Paul Kane and Perry Bacon Jr. at the Washington Post appear to have missed the point, or at least part of it:

 “Rejecting demands that she relinquish power after her party’s losses in the midterm elections, House Speaker Nancy Pelosi announced Friday that she will run for minority leader, potentially setting up an ideological battle within the Democratic membership.”

 A handful of gems from the National Republican Congressional Committee, however, serve to nicely supplement Kane and Bacon’s insight:

“The definition of insanity is doing the same thing over and over again and expecting a different result,” said Ken Spain, spokesman for the National Republican Congressional Committee. “Of course, if House Democrats are willing to sacrifice more of their members in 2012 for the glory of Nancy Pelosi, we are happy to oblige them.”

 On Friday, the “FIRE PELOSI” sign that hung outside Republican National Committee headquarters in Washington was changed to read, “HIRE PELOSI.”

 Will the ensuing battle for House minority leadership have ideological implications? No doubt. The idea that Nancy Pelosi—the representative from one of the nation’s most liberal districts—ought to be tasked with directing the entire country’s legislature has long since been lost on me. How, for instance, could it be posited that Nancy Pelosi is well situated to both placate her uber-liberal base and look out for the rest of the nation’s best interest? Hypothetical answers obviously abound, but one seems especially easy: America stands to benefit from Pelosi/San Francisco style liberalism. Whether or not this is a response that has the capacity to gain much rhetorical or popular traction is utterly irrelevant. The point, though, is clear. Pelosi’s renewed bid for party power has ideological implications a plenty.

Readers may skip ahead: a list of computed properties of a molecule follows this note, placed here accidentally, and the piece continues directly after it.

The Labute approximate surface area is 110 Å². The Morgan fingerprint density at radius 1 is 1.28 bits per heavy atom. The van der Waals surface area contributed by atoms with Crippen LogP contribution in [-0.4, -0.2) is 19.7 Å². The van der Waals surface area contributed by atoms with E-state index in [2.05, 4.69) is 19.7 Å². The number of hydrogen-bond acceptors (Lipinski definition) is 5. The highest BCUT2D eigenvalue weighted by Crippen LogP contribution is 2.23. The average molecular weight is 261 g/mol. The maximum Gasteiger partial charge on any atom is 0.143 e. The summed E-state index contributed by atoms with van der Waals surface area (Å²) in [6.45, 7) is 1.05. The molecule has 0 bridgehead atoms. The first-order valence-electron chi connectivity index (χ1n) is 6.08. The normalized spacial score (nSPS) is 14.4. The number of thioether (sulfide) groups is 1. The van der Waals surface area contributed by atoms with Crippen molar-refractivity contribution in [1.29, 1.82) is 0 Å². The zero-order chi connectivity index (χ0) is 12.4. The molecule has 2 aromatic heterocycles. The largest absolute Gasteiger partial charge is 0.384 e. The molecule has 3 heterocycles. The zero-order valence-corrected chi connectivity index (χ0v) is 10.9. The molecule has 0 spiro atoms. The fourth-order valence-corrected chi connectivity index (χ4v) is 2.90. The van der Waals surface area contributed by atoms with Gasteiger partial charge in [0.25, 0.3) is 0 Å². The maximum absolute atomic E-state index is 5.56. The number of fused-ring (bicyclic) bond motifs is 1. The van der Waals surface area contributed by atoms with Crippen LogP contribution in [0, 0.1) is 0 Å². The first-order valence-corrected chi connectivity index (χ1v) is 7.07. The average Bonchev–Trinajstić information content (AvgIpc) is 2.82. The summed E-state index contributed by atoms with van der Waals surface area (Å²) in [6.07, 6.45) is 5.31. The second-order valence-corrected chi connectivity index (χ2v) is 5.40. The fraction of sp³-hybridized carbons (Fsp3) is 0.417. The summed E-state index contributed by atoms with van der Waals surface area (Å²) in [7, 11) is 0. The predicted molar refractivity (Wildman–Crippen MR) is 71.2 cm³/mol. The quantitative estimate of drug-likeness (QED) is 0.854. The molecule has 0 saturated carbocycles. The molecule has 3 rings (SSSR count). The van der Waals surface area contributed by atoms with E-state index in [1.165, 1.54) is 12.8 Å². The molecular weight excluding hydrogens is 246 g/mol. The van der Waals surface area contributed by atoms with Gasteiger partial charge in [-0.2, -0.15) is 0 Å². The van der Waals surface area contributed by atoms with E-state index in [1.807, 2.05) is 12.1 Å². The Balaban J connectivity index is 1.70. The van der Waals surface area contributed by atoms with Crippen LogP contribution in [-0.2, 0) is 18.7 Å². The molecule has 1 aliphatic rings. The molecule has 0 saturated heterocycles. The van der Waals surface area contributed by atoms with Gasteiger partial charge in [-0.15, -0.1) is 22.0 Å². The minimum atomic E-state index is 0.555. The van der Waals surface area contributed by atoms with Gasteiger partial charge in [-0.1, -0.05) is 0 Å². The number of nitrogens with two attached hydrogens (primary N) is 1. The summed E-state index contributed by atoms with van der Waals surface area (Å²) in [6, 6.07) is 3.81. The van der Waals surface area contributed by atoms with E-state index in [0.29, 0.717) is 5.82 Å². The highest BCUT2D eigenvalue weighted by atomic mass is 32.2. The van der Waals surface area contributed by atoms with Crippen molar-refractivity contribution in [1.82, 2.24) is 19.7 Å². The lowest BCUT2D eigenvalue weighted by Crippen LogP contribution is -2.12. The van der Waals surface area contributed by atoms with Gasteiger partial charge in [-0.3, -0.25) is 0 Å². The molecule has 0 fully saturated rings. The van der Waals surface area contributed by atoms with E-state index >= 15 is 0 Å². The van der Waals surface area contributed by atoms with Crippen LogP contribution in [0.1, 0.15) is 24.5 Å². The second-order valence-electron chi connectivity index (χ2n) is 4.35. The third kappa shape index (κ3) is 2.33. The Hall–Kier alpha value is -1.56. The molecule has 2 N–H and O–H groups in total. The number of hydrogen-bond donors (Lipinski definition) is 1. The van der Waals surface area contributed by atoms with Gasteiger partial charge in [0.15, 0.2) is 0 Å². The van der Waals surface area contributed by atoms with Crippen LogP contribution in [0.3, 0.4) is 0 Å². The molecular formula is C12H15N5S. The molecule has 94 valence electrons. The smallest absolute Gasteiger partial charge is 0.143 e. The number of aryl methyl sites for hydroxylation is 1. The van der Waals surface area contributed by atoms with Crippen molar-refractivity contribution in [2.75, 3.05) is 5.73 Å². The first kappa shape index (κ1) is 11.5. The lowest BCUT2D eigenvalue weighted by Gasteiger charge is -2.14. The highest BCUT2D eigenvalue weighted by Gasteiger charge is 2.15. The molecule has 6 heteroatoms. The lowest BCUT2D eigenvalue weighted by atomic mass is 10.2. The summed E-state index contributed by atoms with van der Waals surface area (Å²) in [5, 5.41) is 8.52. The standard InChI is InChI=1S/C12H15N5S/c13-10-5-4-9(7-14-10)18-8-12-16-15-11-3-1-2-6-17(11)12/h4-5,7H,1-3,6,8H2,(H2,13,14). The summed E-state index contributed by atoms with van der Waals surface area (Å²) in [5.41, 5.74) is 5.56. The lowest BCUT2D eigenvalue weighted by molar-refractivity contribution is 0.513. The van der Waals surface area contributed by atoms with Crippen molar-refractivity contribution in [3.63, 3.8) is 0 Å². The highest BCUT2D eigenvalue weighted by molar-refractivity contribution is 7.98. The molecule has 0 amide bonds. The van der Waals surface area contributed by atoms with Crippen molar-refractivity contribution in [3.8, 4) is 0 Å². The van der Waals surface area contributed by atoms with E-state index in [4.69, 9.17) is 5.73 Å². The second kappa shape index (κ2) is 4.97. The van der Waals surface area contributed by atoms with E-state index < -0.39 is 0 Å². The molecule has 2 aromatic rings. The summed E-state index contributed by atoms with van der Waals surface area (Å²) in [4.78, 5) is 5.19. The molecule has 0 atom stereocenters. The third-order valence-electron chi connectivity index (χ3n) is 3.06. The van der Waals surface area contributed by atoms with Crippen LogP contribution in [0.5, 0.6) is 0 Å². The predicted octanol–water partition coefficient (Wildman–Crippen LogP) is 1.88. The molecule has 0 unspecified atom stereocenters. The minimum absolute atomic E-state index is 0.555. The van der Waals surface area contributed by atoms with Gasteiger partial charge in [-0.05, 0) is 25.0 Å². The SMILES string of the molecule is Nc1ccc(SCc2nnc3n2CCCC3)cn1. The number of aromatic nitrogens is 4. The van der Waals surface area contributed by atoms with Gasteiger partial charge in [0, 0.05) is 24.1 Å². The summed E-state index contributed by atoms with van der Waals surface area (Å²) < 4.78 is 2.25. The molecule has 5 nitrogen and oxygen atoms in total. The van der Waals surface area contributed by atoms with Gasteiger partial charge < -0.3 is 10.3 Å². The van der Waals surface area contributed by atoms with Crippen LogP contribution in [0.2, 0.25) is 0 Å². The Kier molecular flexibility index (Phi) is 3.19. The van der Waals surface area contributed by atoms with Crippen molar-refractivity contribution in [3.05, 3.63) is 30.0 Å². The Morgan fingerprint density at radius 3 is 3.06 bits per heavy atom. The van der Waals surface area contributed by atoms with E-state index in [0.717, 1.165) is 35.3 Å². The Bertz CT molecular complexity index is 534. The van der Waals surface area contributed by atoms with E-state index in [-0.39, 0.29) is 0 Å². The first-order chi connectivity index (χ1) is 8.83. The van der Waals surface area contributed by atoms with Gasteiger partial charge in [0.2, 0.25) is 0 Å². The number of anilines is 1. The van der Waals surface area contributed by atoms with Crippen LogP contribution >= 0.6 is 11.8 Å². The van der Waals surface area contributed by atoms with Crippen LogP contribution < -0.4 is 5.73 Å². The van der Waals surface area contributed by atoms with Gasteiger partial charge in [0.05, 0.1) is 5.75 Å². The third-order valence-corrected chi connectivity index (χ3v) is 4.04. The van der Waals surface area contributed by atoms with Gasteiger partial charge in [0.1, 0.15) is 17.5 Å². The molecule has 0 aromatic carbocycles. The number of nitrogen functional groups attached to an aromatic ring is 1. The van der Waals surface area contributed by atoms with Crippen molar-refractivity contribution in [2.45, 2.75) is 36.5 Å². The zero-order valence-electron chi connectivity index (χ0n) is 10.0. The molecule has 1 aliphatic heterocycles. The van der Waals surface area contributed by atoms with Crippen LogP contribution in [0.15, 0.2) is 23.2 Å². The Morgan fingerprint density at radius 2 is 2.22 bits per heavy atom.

The political point, well-captured by the pieces of Republican banter cited above, is pretty obvious as well. As a national figure, Pelosi is unpopular. Congress is not, by any stretch, overly well-liked, and she’s seen as having set its slate. Was Tuesday a “repudiation of Obama-Pelosi-Reid”? No, not really. Do Democrat leaders—Obama in particular—desperately need of coming off as more “in touch” with the will of the American people? Absolutely. Keeping Pelosi in power is not the way to go.

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